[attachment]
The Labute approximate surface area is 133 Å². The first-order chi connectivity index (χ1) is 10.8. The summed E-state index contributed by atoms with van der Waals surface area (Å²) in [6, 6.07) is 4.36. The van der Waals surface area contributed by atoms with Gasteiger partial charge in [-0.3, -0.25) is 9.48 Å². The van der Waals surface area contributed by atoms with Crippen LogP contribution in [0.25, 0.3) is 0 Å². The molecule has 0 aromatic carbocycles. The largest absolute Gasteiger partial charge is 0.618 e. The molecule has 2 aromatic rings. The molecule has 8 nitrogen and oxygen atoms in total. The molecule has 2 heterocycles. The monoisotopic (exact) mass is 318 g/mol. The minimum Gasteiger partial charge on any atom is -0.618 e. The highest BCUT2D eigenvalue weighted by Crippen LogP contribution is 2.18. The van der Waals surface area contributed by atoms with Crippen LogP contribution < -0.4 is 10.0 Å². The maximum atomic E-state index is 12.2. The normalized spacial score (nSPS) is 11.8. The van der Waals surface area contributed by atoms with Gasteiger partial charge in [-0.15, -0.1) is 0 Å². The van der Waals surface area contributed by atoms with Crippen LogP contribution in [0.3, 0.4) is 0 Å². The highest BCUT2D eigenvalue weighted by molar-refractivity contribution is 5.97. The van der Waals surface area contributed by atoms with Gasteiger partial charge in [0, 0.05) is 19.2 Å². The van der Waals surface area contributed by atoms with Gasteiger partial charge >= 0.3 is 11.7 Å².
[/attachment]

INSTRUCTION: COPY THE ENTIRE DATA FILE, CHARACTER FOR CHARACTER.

The Labute approximate surface area is 133 Å². The first-order chi connectivity index (χ1) is 10.8. The summed E-state index contributed by atoms with van der Waals surface area (Å²) in [6, 6.07) is 4.36. The van der Waals surface area contributed by atoms with Gasteiger partial charge in [-0.3, -0.25) is 9.48 Å². The van der Waals surface area contributed by atoms with Crippen LogP contribution in [0.25, 0.3) is 0 Å². The molecule has 0 aromatic carbocycles. The largest absolute Gasteiger partial charge is 0.618 e. The molecule has 2 aromatic rings. The molecule has 8 nitrogen and oxygen atoms in total. The molecule has 2 heterocycles. The monoisotopic (exact) mass is 318 g/mol. The minimum Gasteiger partial charge on any atom is -0.618 e. The highest BCUT2D eigenvalue weighted by Crippen LogP contribution is 2.18. The van der Waals surface area contributed by atoms with Crippen LogP contribution < -0.4 is 10.0 Å². The maximum atomic E-state index is 12.2. The normalized spacial score (nSPS) is 11.8. The van der Waals surface area contributed by atoms with Gasteiger partial charge in [-0.15, -0.1) is 0 Å². The van der Waals surface area contributed by atoms with Crippen LogP contribution in [0.3, 0.4) is 0 Å². The highest BCUT2D eigenvalue weighted by molar-refractivity contribution is 5.97. The van der Waals surface area contributed by atoms with Gasteiger partial charge in [0, 0.05) is 19.2 Å². The van der Waals surface area contributed by atoms with Gasteiger partial charge >= 0.3 is 11.7 Å².